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  • Why Would The Wild Want To Trade For A Defenseman?

    Tony Abbott

    The NHL's March 21 Trade Deadline is still over two months away, but the rumor mill is starting to ramp up. On Wednesday, we saw the first potentially impactful trade since Jack Eichel's move to Vegas, when the Pittsburgh Penguins acquired Alex Nylander from the Chicago Blackhawks.


    The Blackhawks are one of several teams with no hope of competing this year. They're 11 points back of the Edmonton Oilers for the second Wild Card. No one expected them to compete, and they're happy to tank for draft picks. So it's not surprising that they're open for business.


    Part of being a disastrous team is that you don't have many trade assets, and well, Chicago fits the bill. Defenseman Calvin de Haan is apparently one of the few tradeable players drawing interest, though. The Fourth Period is reporting that he's attracting suitors, including the Minnesota Wild (?).


    The question of whether or not the Wild should trade for de Haan is easy: They probably shouldn't. de Haan spent his early and mid-20s as a solid defensive defenseman for the New York Islanders and Carolina Hurricanes. Since joining Chicago, he's still been solid defensively, but his offense is non-existent now. He has one point in 29 games (despite nearly 19 minutes a night), and his underlying numbers back that up.




    Focusing on de Haan obscures a bigger question, though: Why does Minnesota want to trade for a defenseman?


    Ask a Wild fan to list Minnesota's needs, and "a depth defenseman" might be the last thing they mention. When healthy, their top-4 is high-end. Dmitry Kulikov and Jon Merrill are a solid third-pair. Rookie Calen Addison is waiting in the wings.


    And also, have you seen the rest of the team? Are the Wild willing to roll the dice with Ryan Hartman, Joel Eriksson Ek, and rookie Marco Rossi at center come playoff time? How about a goaltending tandem of 34-year-old Cam Talbot (.909 save percentage) and Kaapo Kahkonen (.906)?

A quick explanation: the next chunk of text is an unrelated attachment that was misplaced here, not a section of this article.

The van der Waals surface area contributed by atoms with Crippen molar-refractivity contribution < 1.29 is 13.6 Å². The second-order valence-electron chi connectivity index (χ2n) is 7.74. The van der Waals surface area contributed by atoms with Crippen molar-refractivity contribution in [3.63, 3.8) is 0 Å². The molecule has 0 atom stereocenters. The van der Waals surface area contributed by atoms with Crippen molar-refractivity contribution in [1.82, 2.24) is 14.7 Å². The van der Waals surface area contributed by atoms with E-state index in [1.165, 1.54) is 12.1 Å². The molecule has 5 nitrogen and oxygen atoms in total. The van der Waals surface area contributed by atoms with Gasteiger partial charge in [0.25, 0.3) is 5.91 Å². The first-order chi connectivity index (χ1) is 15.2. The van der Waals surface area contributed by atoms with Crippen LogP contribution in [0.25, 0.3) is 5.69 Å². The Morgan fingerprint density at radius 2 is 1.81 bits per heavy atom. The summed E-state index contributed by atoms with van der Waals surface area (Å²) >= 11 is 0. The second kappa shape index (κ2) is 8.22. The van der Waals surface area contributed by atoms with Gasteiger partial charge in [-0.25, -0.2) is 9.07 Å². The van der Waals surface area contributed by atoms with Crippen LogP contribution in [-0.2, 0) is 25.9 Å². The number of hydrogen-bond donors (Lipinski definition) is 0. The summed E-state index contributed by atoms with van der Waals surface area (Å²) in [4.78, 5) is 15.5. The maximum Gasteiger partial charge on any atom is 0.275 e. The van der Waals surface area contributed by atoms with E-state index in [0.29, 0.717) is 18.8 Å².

If you think either spot is an opportunity to upgrade, impact players will be available. Chicago's got Marc-Andre Fleury in net, who led his teams to the Conference Finals or beyond in three of the past five years. Potential center trade targets include Claude Giroux, Joe Pavelski, and Tomas Hertl. This isn't a "Settle for Martin Hanzal" trade deadline.


    Bill Guerin probably has to choose his upgrades carefully, too. Minnesota can take on around $4 million in cap space, according to CapFriendly. That can probably get them a player with some creative accounting, but just one. Acquiring a defenseman will probably wall off the opportunity to get someone else.


    So with all that in mind, why waste time inquiring about defensemen?


    Well, for one, the Wild's vaunted defense has a lot of cracks in it lately. Typically, Minnesota's defense is one of the two best in the NHL at limiting expected goals at 5-on-5. Their average ranking in that category over the past nine years is 2.3.


    This year, they're tenth, conceding 2.30 expected goals per hour at 5-on-5. That doesn't sound terrible, but it's a significant drop-off, especially in the past six weeks. The Wild have allowed 2.68 expected goals per hour since Nov. 20, 24th in the NHL. By virtually every metric, Minnesota's a bottom-10 defensive team.